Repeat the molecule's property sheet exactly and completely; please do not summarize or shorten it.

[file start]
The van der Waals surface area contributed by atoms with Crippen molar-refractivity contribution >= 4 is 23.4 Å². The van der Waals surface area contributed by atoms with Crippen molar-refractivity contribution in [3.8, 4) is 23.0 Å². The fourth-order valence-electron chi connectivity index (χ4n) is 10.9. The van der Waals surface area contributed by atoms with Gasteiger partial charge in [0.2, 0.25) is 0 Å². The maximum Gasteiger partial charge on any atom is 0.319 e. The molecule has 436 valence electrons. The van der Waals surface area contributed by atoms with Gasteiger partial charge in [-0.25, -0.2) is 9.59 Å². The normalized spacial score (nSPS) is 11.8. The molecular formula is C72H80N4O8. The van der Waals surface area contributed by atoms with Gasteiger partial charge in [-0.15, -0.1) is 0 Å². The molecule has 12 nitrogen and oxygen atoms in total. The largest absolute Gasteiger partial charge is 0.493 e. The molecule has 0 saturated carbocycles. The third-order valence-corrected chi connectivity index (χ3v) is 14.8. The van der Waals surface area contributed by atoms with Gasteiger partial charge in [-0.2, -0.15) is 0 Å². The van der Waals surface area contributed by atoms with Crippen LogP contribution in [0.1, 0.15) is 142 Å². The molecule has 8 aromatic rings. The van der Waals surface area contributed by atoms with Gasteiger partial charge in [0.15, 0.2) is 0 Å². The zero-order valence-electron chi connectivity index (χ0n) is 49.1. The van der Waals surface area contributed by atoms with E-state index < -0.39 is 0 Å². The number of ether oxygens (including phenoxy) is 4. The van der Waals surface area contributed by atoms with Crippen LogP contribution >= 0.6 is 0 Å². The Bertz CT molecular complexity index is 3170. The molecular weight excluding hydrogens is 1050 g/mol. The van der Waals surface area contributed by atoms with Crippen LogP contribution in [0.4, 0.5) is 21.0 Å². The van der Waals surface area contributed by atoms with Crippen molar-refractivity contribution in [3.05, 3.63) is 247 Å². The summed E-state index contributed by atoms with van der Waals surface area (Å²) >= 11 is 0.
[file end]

The van der Waals surface area contributed by atoms with Crippen molar-refractivity contribution >= 4 is 23.4 Å². The van der Waals surface area contributed by atoms with Crippen molar-refractivity contribution in [3.8, 4) is 23.0 Å². The fourth-order valence-electron chi connectivity index (χ4n) is 10.9. The van der Waals surface area contributed by atoms with Gasteiger partial charge in [0.2, 0.25) is 0 Å². The maximum Gasteiger partial charge on any atom is 0.319 e. The molecule has 436 valence electrons. The van der Waals surface area contributed by atoms with Gasteiger partial charge in [-0.25, -0.2) is 9.59 Å². The normalized spacial score (nSPS) is 11.8. The molecular formula is C72H80N4O8. The van der Waals surface area contributed by atoms with Gasteiger partial charge in [-0.15, -0.1) is 0 Å². The molecule has 12 nitrogen and oxygen atoms in total. The largest absolute Gasteiger partial charge is 0.493 e. The molecule has 0 saturated carbocycles. The third-order valence-corrected chi connectivity index (χ3v) is 14.8. The van der Waals surface area contributed by atoms with Gasteiger partial charge in [-0.2, -0.15) is 0 Å². The van der Waals surface area contributed by atoms with Crippen LogP contribution in [0.1, 0.15) is 142 Å². The molecule has 8 aromatic rings. The van der Waals surface area contributed by atoms with Gasteiger partial charge in [0.15, 0.2) is 0 Å². The zero-order valence-electron chi connectivity index (χ0n) is 49.1. The van der Waals surface area contributed by atoms with E-state index < -0.39 is 0 Å². The number of ether oxygens (including phenoxy) is 4. The van der Waals surface area contributed by atoms with Crippen LogP contribution >= 0.6 is 0 Å². The Bertz CT molecular complexity index is 3170. The molecular weight excluding hydrogens is 1050 g/mol. The van der Waals surface area contributed by atoms with Crippen LogP contribution in [0.4, 0.5) is 21.0 Å². The van der Waals surface area contributed by atoms with Crippen molar-refractivity contribution in [3.05, 3.63) is 247 Å². The summed E-state index contributed by atoms with van der Waals surface area (Å²) >= 11 is 0.